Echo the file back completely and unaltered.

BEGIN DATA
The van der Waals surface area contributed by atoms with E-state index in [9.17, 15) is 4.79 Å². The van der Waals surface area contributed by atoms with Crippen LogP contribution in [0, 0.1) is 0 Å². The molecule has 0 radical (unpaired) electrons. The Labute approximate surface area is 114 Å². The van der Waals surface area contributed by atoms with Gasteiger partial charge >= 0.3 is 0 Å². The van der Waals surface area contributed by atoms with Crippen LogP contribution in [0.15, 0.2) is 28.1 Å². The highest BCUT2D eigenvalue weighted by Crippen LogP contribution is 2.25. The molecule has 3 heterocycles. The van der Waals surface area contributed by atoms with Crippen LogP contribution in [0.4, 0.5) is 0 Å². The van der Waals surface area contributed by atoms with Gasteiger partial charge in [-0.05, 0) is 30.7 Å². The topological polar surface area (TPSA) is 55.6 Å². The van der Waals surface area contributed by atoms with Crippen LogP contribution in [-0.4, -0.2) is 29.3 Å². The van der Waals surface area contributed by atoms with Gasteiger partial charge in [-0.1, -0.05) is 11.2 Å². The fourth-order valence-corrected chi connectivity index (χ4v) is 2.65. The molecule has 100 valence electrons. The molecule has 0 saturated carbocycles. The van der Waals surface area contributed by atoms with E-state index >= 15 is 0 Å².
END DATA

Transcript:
The van der Waals surface area contributed by atoms with E-state index in [9.17, 15) is 4.79 Å². The van der Waals surface area contributed by atoms with Crippen LogP contribution in [0, 0.1) is 0 Å². The molecule has 0 radical (unpaired) electrons. The Labute approximate surface area is 114 Å². The van der Waals surface area contributed by atoms with Gasteiger partial charge >= 0.3 is 0 Å². The van der Waals surface area contributed by atoms with Crippen LogP contribution in [0.15, 0.2) is 28.1 Å². The highest BCUT2D eigenvalue weighted by Crippen LogP contribution is 2.25. The molecule has 3 heterocycles. The van der Waals surface area contributed by atoms with Crippen LogP contribution in [0.4, 0.5) is 0 Å². The van der Waals surface area contributed by atoms with Gasteiger partial charge in [-0.05, 0) is 30.7 Å². The topological polar surface area (TPSA) is 55.6 Å². The van der Waals surface area contributed by atoms with Crippen LogP contribution in [-0.4, -0.2) is 29.3 Å². The van der Waals surface area contributed by atoms with Gasteiger partial charge in [-0.1, -0.05) is 11.2 Å². The fourth-order valence-corrected chi connectivity index (χ4v) is 2.65. The molecule has 100 valence electrons. The molecule has 0 saturated carbocycles. The van der Waals surface area contributed by atoms with E-state index >= 15 is 0 Å².